Almost five months after their recruitment, the over 8,000 teachers recruited by the Ghana Education Service (GES) in November 2018 to augment the overwhelming number of students in second cycle institutions across the country, are yet to receive their salaries.
The government, in November last year, directed the GES to recruit some 8,000 teachers one year after the introduction of the Double Track System of education, which became necessary following the introduction of the Free Senior High School Policy in 2017.
But, having spent almost five months in the classrooms, the teachers are uncertain when their first pay will come. They are more threatened by the fact that they do not know whether all arrears due them will be paid cumulatively or not.
In February this year, some of the teachers agitated over the issue and appealed to the government to pay them or they would boycott classrooms if they could not cope with the hardship. Some of them, who said they had been posted to different regions and areas, said they were struggling to find accommodation, feed and transport themselves to and from school, and also meet their family needs.
The Chronicle gathered across the regions that some of the teachers are unable to attend classes regularly, which will, in a long run, affect the academic fortunes of students.
The teachers are also worried about poor information flow, as some of them are still yet to get schools to teach at. Some claim the schools they were originally posted to declined to accept them when they reported, either on the grounds that they had enough teachers, or their subject areas were not needed in those schools.
And as such, The Chronicle has gathered that the reposting of teachers only ended on March 8, 2019, to pave way for final processes to be completed.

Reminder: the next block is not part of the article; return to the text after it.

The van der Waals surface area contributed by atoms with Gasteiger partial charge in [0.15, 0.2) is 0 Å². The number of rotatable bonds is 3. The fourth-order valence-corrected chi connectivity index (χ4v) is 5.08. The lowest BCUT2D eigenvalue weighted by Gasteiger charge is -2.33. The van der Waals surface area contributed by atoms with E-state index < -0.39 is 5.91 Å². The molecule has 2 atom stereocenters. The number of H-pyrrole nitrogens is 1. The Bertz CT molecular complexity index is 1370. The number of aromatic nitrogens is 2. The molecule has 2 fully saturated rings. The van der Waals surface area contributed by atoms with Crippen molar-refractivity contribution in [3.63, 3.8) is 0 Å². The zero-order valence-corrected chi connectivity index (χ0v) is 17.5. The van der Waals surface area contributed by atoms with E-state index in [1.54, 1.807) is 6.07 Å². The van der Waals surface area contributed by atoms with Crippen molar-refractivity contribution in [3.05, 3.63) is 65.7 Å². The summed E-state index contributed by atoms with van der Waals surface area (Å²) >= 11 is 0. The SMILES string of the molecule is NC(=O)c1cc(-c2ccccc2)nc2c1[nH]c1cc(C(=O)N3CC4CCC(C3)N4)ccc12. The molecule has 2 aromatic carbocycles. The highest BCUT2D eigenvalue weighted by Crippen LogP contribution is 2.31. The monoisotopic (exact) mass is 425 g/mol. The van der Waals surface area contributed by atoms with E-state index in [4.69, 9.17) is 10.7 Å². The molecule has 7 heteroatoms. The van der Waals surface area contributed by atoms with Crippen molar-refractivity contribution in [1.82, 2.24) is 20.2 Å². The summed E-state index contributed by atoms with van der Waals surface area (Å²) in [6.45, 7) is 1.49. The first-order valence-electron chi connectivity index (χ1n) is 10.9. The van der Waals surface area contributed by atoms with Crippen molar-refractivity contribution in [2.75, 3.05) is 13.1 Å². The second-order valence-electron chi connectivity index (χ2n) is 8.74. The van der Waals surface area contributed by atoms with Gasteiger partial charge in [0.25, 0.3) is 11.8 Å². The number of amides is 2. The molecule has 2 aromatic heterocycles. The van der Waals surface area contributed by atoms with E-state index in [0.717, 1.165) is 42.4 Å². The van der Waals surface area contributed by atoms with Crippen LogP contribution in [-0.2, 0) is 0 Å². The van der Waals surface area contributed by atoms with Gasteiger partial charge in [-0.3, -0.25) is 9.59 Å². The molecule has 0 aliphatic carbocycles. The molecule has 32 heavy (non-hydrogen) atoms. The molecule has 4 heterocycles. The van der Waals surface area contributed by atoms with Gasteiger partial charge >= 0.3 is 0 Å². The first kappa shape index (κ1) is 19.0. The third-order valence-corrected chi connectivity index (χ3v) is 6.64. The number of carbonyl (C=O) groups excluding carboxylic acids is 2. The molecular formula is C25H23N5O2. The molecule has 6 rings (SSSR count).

Meanwhile, the teachers still do not have staff identification. They are also yet to be biometrically verified. These are critical requirements they must meet if they have to be paid, as is the case with the old teachers. As a result, the new teachers fear it will still take a longer time before their salaries are paid.
The move by the government to employ such a huge number of teachers to fill the vacant classrooms was a bold one, as it also contributed largely to reducing the soaring unemployment rate in the country.
Unfortunately, this added up to a list of workers who still have issues with their salaries and allowances. For instance, there are outstanding allowances to be paid to the Youth in Afforestation and beneficiaries of the Nation Builders Corps, which has many modules under it.
We, at The Chronicle, are adding our voice to the many calls by these workers, most especially the double track teachers, who have not been paid at all since they were employed, to be paid to avoid teacher absenteeism, as some teachers, we understand, stay away from the classrooms, not because they want to, but because they cannot transport themselves to and fro on a daily basis to teach.
Any further delay in paying these teachers will mean causing harm to the academic work of their students, who have very limited contact hours with their teachers due to the nature of their timetable.
Once again, The Chronicle is advocating the immediate payment of Double Track teachers to avoid teacher absenteeism and poor academic work.